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Hospitals and Health Care Providers: You May Be Targets of the U.S. Department of Labor

Office of Federal Contract Compliance Programs is notifying TRICARE network providers of reviews to determine their compliance with affirmative action requirements imposed on federal subcontractors.

The U.S. Department of Labor, Office of Federal Contract Compliance Programs (OFCCP), the federal agency tasked with enforcing the affirmative action requirements of Executive Order 11246 and related federal statutes, is issuing notices across the country to conduct compliance reviews of health care providers that are part of the TRICARE provider network.  TRICARE is the government program under which active duty and retired military service members and their dependents receive health care. 

In some instances, the OFCCP compliance review notices are the first received by the hospitals; in other cases, an initial notice was issued months or even years earlier and the hospital or other TRICARE network provider protested the OFCCP's jurisdiction, without further action by the OFCCP.  The OFCCP is now aggressively reasserting its position with new and dormant cases that TRICARE network providers are federal subcontractors subject to the affirmative action requirements of Executive Order 11246 and related statutes.

Are TRICARE network providers "federal subcontractors?"

The Status of TRICARE network providers as federal subcontractors is still not settled.

So, why is the OFCCP redirecting its focus on the 500,000 + TRICARE network providers across the nation?

Until now, with the exception of the test case filed by the Solicitor's Office in the Atlanta Region of the OFCCP before the Administrative Law Judge, the OFCCP has left dormant the pending investigations of TRICARE network providers protesting jurisdiction.  The OFCCP and TRICARE network providers are awaiting the decision from the Administrative Law Judge on the issue of whether a hospital, by entering into a "Hospital Agreement" with one of TRICARE's three regional contractors to provide medical services to TRICARE beneficiaries, is a federal subcontractor subject to the affirmative action requirements of Executive Order 11246 and related affirmative action statutes. 

Of the handful of cases involving the OFCCP's jurisdiction over subcontractors, only two subcontractor cases have involved hospitals: OFCCP v. Bridgeport Hospital, ARB No. 00-034, 2003 WL 244810 (Jan. 31, 2003) and OFCCP v UPMC Braddock, UPMC McKeesport & UPMC Southside, ARB Case No. 08-048, 2009 WL 1542298 (May 29, 2009).  Significantly, the Administrative Review Board found jurisdiction in Braddock but not in Bridgeport.

What are the options?

TRICARE network providers that receive OFCCP compliance review notices have the option to protest OFCCP jurisdiction, assuming they have no direct federal contracts.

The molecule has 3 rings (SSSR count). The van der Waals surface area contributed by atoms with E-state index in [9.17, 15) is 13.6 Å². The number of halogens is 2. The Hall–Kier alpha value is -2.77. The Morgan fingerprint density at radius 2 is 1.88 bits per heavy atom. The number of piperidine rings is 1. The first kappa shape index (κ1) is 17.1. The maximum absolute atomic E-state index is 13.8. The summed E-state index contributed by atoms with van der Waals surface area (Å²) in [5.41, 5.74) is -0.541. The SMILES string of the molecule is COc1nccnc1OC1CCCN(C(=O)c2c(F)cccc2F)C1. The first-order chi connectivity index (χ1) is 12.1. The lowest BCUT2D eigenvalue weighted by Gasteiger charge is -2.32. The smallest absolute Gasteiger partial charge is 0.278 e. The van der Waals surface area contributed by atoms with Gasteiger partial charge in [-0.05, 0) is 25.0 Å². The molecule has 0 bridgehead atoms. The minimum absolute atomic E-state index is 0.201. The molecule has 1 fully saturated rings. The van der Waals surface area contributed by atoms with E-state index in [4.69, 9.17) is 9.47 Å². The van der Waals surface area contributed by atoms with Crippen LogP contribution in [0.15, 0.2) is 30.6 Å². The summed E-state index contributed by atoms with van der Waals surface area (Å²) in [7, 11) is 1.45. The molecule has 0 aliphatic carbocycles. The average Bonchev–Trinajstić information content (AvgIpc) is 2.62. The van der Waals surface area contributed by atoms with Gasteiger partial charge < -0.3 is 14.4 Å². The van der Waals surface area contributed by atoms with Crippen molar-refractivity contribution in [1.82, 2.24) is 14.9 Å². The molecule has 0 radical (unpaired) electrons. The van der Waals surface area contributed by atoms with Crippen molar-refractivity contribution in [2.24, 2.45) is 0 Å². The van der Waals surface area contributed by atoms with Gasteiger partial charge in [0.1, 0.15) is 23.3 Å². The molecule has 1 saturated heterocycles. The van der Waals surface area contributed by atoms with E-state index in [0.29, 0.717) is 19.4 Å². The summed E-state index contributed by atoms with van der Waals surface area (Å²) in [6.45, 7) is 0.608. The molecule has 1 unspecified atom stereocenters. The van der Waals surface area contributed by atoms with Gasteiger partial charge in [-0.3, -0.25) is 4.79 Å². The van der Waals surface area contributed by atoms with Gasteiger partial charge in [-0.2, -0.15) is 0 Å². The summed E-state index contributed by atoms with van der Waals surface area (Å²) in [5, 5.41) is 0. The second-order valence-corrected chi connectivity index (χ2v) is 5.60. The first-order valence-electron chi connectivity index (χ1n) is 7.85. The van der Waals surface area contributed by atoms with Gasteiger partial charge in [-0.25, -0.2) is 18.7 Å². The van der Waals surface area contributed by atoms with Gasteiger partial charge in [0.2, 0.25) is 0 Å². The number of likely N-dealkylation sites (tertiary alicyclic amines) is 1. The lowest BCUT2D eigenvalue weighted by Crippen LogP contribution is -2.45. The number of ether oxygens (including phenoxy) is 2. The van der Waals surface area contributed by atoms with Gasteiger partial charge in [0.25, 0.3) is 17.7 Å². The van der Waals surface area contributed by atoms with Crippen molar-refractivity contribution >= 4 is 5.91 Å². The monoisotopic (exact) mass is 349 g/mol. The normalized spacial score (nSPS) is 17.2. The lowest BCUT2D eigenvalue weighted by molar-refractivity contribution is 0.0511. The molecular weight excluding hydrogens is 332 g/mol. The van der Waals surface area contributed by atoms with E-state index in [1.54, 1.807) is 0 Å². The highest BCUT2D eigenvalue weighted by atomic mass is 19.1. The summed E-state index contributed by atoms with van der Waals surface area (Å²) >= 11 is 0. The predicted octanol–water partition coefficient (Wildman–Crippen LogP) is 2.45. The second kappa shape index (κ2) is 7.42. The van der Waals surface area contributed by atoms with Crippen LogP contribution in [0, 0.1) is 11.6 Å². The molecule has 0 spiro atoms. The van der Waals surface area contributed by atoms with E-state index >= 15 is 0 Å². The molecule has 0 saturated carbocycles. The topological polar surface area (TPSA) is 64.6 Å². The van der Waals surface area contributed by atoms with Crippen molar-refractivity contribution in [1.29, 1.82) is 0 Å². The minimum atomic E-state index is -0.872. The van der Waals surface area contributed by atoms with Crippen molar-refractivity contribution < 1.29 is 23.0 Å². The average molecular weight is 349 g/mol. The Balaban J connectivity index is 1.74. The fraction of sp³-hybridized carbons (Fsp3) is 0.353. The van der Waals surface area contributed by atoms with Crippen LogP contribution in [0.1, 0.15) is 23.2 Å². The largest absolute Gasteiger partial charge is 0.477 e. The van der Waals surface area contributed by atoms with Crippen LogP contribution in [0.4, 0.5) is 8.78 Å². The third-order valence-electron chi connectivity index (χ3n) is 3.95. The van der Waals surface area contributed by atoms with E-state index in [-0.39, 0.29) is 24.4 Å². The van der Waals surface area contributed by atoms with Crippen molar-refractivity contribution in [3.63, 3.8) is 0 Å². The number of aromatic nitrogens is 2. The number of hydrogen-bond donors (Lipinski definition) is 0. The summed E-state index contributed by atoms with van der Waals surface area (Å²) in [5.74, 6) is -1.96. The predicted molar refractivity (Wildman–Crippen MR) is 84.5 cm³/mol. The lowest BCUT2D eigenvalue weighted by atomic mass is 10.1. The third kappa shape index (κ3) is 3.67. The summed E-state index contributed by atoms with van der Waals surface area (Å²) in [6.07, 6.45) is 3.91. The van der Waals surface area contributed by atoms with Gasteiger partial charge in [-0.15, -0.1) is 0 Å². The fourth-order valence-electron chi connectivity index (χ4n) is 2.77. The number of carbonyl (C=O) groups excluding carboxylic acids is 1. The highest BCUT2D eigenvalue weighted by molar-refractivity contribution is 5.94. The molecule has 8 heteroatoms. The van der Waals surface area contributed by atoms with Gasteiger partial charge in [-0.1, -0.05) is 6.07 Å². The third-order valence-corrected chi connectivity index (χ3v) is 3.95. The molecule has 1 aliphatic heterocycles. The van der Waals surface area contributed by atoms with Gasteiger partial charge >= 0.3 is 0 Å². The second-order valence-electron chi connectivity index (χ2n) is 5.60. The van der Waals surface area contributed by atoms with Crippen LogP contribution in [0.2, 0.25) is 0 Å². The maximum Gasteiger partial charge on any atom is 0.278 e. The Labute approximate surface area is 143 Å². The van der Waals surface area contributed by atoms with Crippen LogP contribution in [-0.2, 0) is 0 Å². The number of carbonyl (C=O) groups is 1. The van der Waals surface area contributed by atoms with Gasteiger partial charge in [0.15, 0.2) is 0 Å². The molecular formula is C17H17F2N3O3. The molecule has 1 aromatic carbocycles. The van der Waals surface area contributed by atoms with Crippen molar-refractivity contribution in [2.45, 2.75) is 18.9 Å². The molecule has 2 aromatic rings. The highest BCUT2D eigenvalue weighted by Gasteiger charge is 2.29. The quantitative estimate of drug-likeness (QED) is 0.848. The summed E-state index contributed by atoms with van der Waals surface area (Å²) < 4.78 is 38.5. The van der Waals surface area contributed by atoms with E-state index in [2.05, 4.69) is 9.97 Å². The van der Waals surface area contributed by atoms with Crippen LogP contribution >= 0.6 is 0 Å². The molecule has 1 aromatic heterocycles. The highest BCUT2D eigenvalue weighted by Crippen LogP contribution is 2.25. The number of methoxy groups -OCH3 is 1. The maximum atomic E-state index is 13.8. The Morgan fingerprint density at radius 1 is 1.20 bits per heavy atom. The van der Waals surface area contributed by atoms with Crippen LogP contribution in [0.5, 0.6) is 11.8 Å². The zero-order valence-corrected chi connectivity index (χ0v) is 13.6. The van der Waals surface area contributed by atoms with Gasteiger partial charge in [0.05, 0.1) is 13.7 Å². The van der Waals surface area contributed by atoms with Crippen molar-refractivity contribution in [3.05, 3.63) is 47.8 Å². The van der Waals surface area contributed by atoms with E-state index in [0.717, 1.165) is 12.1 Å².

Whether the OFCCP is first notifying the hospital or is reasserting its claim of jurisdiction, TRICARE network providers have options to consider before consenting to the jurisdiction of the OFCCP, and with that jurisdiction the potential for significant monetary penalties in the form of back wages, reinstatement and other remedies. 

Despite the OFCCP’s current practice of aggressively issuing notice of compliance reviews to TRICARE network providers, the issue of jurisdiction is not settled and hospitals may in good faith choose to protest jurisdiction.  Before agreeing to OFCCP jurisdiction, TRICARE network providers should carefully evaluate all the potential options and consequences.  To the extent a hospital has other direct federal contracts of $50,000 or more (e.g., with the Veterans Administration, Department of Federal Prisons), those hospitals have no basis to challenge OFCCP jurisdiction.

Advice?

Four words: carefully consider your options.

© 2020 Bracewell LLPNational Law Review, Volume , Number 202

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About this Author

Jim Kizziar, Employment law Attorney, Bracewell law firm in San Antonio TX
Partner

Jim Kizziar is a partner with Bracewell LLP in the firm's San Antonio, Texas, and Washington, D.C. offices. Practicing law since 1978, Mr. Kizziar represents and counsels owners of diverse business entities and management on all aspects of labor and employment law. His practice includes litigation before federal and state agencies and the courts and preventive counseling of management on issues such as discrimination, harassment, union organizing, and wage-hour issues.

Mr. Kizziar conducts employment law training for executives, managers, and...

210-299-3526
Leslie Selig Byrd, labor, employment, attorney, Bracewell law firm
Partner

Leslie Selig Byrd has more than 30 years of experience exclusively representing employers in labor and employment issues and controversies.

Leslie represents national and local clients before state and federal agencies. She has been involved in hundreds of administrative investigations, as well as administrative proceedings before the NLRB and the U.S. Department of Labor, Wage & Hour Division, Office of Federal Contract Compliance Programs and OSHA. Leslie defends employers in federal and state employment law motion practice and litigation, and is also a qualified mediator, limiting her work as a mediator to labor and employment litigation.

210-299-3460